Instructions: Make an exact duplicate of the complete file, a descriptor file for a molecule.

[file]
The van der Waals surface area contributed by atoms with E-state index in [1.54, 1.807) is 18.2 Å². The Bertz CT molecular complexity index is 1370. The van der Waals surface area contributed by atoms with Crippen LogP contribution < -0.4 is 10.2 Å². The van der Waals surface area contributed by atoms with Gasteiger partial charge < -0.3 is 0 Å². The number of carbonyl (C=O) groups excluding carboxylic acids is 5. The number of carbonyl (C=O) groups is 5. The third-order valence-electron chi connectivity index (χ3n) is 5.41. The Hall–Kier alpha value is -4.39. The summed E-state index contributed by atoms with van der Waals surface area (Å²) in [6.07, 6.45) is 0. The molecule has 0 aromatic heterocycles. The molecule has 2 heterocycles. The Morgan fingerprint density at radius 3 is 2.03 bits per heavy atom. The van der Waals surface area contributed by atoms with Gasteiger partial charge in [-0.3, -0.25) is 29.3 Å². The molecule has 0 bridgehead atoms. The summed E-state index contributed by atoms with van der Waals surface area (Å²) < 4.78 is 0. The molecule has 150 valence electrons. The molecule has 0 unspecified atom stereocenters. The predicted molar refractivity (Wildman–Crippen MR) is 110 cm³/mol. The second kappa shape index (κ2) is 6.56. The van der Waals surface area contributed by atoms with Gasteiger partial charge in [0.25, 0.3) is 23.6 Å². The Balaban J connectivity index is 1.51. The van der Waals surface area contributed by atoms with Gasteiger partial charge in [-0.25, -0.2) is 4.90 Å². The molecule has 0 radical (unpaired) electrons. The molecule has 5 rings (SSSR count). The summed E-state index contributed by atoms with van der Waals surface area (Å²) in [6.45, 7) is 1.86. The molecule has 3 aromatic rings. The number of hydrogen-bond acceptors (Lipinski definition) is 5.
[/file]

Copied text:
The van der Waals surface area contributed by atoms with E-state index in [1.54, 1.807) is 18.2 Å². The Bertz CT molecular complexity index is 1370. The van der Waals surface area contributed by atoms with Crippen LogP contribution < -0.4 is 10.2 Å². The van der Waals surface area contributed by atoms with Gasteiger partial charge < -0.3 is 0 Å². The number of carbonyl (C=O) groups excluding carboxylic acids is 5. The number of carbonyl (C=O) groups is 5. The third-order valence-electron chi connectivity index (χ3n) is 5.41. The Hall–Kier alpha value is -4.39. The summed E-state index contributed by atoms with van der Waals surface area (Å²) in [6.07, 6.45) is 0. The molecule has 0 aromatic heterocycles. The molecule has 2 heterocycles. The Morgan fingerprint density at radius 3 is 2.03 bits per heavy atom. The van der Waals surface area contributed by atoms with Gasteiger partial charge in [-0.3, -0.25) is 29.3 Å². The molecule has 0 bridgehead atoms. The summed E-state index contributed by atoms with van der Waals surface area (Å²) < 4.78 is 0. The molecule has 150 valence electrons. The molecule has 0 unspecified atom stereocenters. The predicted molar refractivity (Wildman–Crippen MR) is 110 cm³/mol. The second kappa shape index (κ2) is 6.56. The van der Waals surface area contributed by atoms with Gasteiger partial charge in [0.25, 0.3) is 23.6 Å². The Balaban J connectivity index is 1.51. The van der Waals surface area contributed by atoms with Gasteiger partial charge in [-0.25, -0.2) is 4.90 Å². The molecule has 0 radical (unpaired) electrons. The molecule has 5 rings (SSSR count). The summed E-state index contributed by atoms with van der Waals surface area (Å²) in [6.45, 7) is 1.86. The molecule has 3 aromatic rings. The number of hydrogen-bond acceptors (Lipinski definition) is 5.